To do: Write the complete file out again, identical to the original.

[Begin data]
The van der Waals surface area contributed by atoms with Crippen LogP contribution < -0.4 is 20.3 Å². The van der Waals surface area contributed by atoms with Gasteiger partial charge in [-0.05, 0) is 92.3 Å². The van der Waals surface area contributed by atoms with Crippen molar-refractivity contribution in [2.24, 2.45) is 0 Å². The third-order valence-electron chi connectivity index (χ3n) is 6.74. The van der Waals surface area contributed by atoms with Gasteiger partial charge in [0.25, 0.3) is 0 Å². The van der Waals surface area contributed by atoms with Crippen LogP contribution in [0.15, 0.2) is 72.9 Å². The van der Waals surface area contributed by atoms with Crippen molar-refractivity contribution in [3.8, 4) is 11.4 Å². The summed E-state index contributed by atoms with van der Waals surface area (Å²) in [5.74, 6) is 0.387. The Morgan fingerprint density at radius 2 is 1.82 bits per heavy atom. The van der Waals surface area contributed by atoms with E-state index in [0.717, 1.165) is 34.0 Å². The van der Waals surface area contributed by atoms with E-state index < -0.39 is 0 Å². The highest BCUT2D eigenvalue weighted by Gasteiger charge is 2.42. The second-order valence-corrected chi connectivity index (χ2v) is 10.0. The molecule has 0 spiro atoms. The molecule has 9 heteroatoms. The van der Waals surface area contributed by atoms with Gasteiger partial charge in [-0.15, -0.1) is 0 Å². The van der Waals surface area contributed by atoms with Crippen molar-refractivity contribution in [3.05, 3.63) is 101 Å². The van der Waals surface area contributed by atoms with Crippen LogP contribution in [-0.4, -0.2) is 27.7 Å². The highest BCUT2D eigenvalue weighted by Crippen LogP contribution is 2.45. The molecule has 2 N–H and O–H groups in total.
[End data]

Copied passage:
The van der Waals surface area contributed by atoms with Crippen LogP contribution < -0.4 is 20.3 Å². The van der Waals surface area contributed by atoms with Gasteiger partial charge in [-0.05, 0) is 92.3 Å². The van der Waals surface area contributed by atoms with Crippen molar-refractivity contribution in [2.24, 2.45) is 0 Å². The third-order valence-electron chi connectivity index (χ3n) is 6.74. The van der Waals surface area contributed by atoms with Gasteiger partial charge in [0.25, 0.3) is 0 Å². The van der Waals surface area contributed by atoms with Crippen LogP contribution in [0.15, 0.2) is 72.9 Å². The van der Waals surface area contributed by atoms with Crippen molar-refractivity contribution in [3.8, 4) is 11.4 Å². The summed E-state index contributed by atoms with van der Waals surface area (Å²) in [5.74, 6) is 0.387. The Morgan fingerprint density at radius 2 is 1.82 bits per heavy atom. The van der Waals surface area contributed by atoms with E-state index in [0.717, 1.165) is 34.0 Å². The van der Waals surface area contributed by atoms with E-state index < -0.39 is 0 Å². The highest BCUT2D eigenvalue weighted by Gasteiger charge is 2.42. The second-order valence-corrected chi connectivity index (χ2v) is 10.0. The molecule has 0 spiro atoms. The molecule has 9 heteroatoms. The van der Waals surface area contributed by atoms with Gasteiger partial charge in [-0.15, -0.1) is 0 Å². The van der Waals surface area contributed by atoms with Crippen molar-refractivity contribution in [3.05, 3.63) is 101 Å². The van der Waals surface area contributed by atoms with Crippen LogP contribution in [-0.4, -0.2) is 27.7 Å². The highest BCUT2D eigenvalue weighted by Crippen LogP contribution is 2.45. The molecule has 2 N–H and O–H groups in total.